As Good as Your Word: Promises made to be kept

Promises and commitments are the outward signs of mutual trust between parties, a shared understanding, and a bargain to be upheld at each end. A contract, if you will, whether written and signed, or verbal and committed over a handshake, to terms large and detailed involving the exchange of vast sums of money, or as … More As Good as Your Word: Promises made to be kept

“Who’s on your team?” More than you thought.

Who’s on your team? The question springs from a generality, an easily understood concept that in corporations, as in any organization made up of leaders and followers, the combined strength of the team in its members and its output is fundamental to the success of the project. But in the specifics, we must all ask … More “Who’s on your team?” More than you thought.

Who’s in Charge? The Fundamentals of Leadership

The concept of “leadership” has a lot of currency these days, addressed in academic disciplines and institutes, and in countless corporate trainings and seminars. Regardless of the enterprise, there has to be some place in any management hierarchy that is indisputably the pinnacle, occupied by a person who is unquestionably recognized “the Boss.” But that … More Who’s in Charge? The Fundamentals of Leadership

On the Value of Informal Antarctic Conferences

The two conferences previously mentioned (the SouthPole-sium v3 and the meeting of the Shackleton Appreciation Society) with their hopefully biennial convocations each have a social and educational value far in excess of their modest cost. Although neither—relatively informal as they are—will add much luster to your academic portfolio, you may well learn as much from … More On the Value of Informal Antarctic Conferences

Shackleton’s Ross Sea Party, August 15, 1916: ” A week to-day the sun returns.”

–from the diary of Ernest Joyce, published as “The South Polar Trail”— “A week to-day the sun returns. I am training the puppies, but have made a mistake; that is, I should have tied them up before putting them into harness; they were frolicksome. In a week they travelled in harmony with Oscar, Gunner, and … More Shackleton’s Ross Sea Party, August 15, 1916: ” A week to-day the sun returns.”

Now in Print: “When Your Life Depends on It” co-authored by David Hirzel and Brad Borkan

Terra Nova Press is pleased to announce the publication of our latest book When Your Life Depends on It: Extreme Decision-Making Lessons from the Antarctic. Co-written by Brad Borkan (London), this book uses epic true stories from the “heroic age” of Antarctic exploration to place the reader in those life and death situations and asks … More Now in Print: “When Your Life Depends on It” co-authored by David Hirzel and Brad Borkan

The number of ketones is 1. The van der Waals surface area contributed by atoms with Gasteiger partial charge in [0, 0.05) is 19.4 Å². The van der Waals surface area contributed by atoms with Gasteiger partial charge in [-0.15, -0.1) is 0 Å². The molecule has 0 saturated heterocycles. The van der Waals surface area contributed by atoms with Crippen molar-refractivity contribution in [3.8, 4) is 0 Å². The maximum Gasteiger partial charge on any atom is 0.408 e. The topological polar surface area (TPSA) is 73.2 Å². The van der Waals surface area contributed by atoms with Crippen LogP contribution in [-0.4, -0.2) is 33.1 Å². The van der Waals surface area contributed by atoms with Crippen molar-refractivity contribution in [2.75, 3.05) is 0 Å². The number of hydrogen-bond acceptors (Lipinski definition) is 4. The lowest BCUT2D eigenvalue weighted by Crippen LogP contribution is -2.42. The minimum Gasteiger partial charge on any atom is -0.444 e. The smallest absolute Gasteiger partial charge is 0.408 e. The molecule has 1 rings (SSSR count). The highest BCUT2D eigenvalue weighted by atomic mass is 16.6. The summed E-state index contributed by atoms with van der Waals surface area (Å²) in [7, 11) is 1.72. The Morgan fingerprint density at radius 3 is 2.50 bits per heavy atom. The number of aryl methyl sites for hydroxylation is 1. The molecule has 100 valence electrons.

Shackleton’s Ross Sea Party, July, 1916: “The sun effects amongst the opalescent clouds. . . .”

–from the diary of Ernest Joyce, published as “The South Polar Trail”— “Another accident. While ski-ing down a slope [Ernest] Wild came to grief; it means a fortnight in his bunk. Weather greatly improved. The sun effects amongst the opalescent clouds are wonderful to behold, no artist could portray them.”

Shackleton’s Ross Sea Party, July, 1916: “. . . . a better pal amidst toil and trouble never existed.”

–from the diary of Ernest Joyce, published as “The South Polar Trail”— “All was going well until one day Richy [R. W. Richards] collapsed. He threw up his arms, gave a cry, and fell down in a faint. Cope was soon to his aid; the long journey had strained his heart. No words could express … More Shackleton’s Ross Sea Party, July, 1916: “. . . . a better pal amidst toil and trouble never existed.”

Shackleton’s Ross Sea Party, July 15, 1916: “The hut on our first entering, although black and grimy, was like a palace to us.”

–from the diary of Ernest Joyce, published as “The South Polar Trail”— “Our first thoughts after the sad news were for the dogs; if they were not secured there would be some severe fighting. After which, we entered the Hut. It is 289 days since we left, and much snow has fallen on the Antarctic … More Shackleton’s Ross Sea Party, July 15, 1916: “The hut on our first entering, although black and grimy, was like a palace to us.”

Shackleton’s Ross Sea Party, July 15, 1916: “Once more the Great White South has taken its toll.”

–from the diary of Ernest Joyce, published as “The South Polar Trail”— [The men marooned at the Discovery Hut since their return from the Barrier have determined to make their way over the sea ice to return to the hut at Cape Evans] “July 15th. This turned out a beautiful calm day with full moon, … More Shackleton’s Ross Sea Party, July 15, 1916: “Once more the Great White South has taken its toll.”